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Six signs telling you to replace your car

For many, a car is an integral part of their daily lives, but sometimes, even the best relationships have to end, and that can also mean letting go of your one and only car. So how do you know when it is time to let go? Carmudi has listed the six signs that are telling you to move on and consider another car love.

A car’s shelf life


Like every item that undergoes wear and tear, a car, too, has a shelf life. Some experts argue that it should be anywhere between 10 and 15 years, while others insist that it should be based on its mileage; 100,000 miles (160,000 kilometers) for older ‘60s to ‘80s car models. Many car owners, however, declare that their cars can still run between 150,000 miles  (241,000 kilometers) and 200,000 miles (320,000 kilometers).

However, these statistics are for cars that are well maintained and have not been involved in any major incidents. Several signals that will tell you that it’s time to replace your car are as follows:

Rust and body damages

Rust near the car tire

The mortal enemy of any car is rust. Not only does it spread like a disease once it has settled on one of your car parts, it can also never disappear. Rust and its subsequent damage to your car’s body can also lessen your safety features. It also decreases the value of your car and is a significant indicator that it’s time for a replacement. To know if your car is having this problem, check for the common breeding grounds of rust such as your fenders and wheels.

Increasing gas expenses

petrol station

If you have had your car for more than a decade now, chances are the price of oil ten years ago was cheaper than today. Not to mention that its fuel efficiency is also far less than those of today’s low-fuel consuming cars (ex: Suzuki Celerio fuel consumption= 34.3 km/L). If the cost of filling up is putting a hole in your wallet, you may be spending more keeping your old car.

To better understand if your car has become a guzzler, do your homework and note of its fuel efficiency rating every time you travel. Multiply this by how much its fuel costs today and you will get how much you are spending. This figure could also help you if you end up shopping for a new car. If getting a new car (with lesser fuel consumption) is cheaper than keeping your current car, then it is time to swap.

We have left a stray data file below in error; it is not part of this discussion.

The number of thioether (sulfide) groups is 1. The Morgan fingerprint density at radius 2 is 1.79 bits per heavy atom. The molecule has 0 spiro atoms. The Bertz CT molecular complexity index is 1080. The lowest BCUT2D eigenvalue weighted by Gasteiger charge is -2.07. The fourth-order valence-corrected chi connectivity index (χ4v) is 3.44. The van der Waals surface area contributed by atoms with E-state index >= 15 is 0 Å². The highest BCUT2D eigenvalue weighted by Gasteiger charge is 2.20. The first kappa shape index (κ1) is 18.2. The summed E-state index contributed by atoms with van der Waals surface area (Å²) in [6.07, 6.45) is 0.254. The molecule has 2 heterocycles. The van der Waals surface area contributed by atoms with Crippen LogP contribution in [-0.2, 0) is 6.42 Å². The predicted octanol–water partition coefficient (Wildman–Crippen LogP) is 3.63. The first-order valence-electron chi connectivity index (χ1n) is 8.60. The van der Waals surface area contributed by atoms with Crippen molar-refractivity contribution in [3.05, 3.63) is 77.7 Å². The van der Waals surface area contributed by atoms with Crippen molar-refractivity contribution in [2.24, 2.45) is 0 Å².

Availability of parts

Different car parts

Car manufacturers usually share platforms, but there are some car models that were discontinued after a short stint. These car models usually have a few available spare parts left in the after sales market. If your car’s manufacturer is not producing that particular model, then it may be time to replace your car. For starters, if your car needs repairs it needs compatible parts and if this is not supplied, your car may end up in your garage until you can find a spare.

Another type of car that needs readily available spare parts is a high-performing car. Because of its complicated engineering, it can operate at its peak or not at all, based on whether it is properly tuned or not.

Major repairs

Fixing a car engine

Car repairs can easily dry out your pocket, especially if they are occurring quite frequently. If you are always experiencing problems with your engine, transmission or even serious damage to your frame, then it’s time for a cost analysis. To know if buying a new car or repairing a car is the route for you, check websites such as the Kelly Blue Book where they do cost comparison of both scenarios. Carmudi PH has also made a post on refurbishing an old car or buying a new one.

If you are still undecided, remember that a car is not an investment (unless you own a rare edition or a vintage car that you don’t use regularly). The value of cars usually depreciates, because of several factors. Every time you spend on your car, you must at least have a rough estimate of how much repair money to date you have spent on it. If it is just about the same amount as its initial selling price, then it is better to buy a new one.

Practicality and lifestyle

Family car

Perhaps the two main reasons why many replace their old car is because of a change in lifestyle and the issue of practicality. If you had your car back when you were still a college student and now you have a family of more than five, then it’s time for a new car; an SUV perhaps. You may also just come to a realization that you need a car with more cargo space for your camping equipment.

In terms of practicality, you may find your area to have more flood incidents than usual. One quick solution would be to replace your car with a model with a higher ground clearance and fording depth.  Or if you move to a new residence with a smaller garage, you may also opt to get a new car with smaller dimensions.

When you are dumping an old car, make sure that you make the right choice. While some may find nostalgia in them, they can also be a source of greater road risk and greater financial spending, as discussed in this post.

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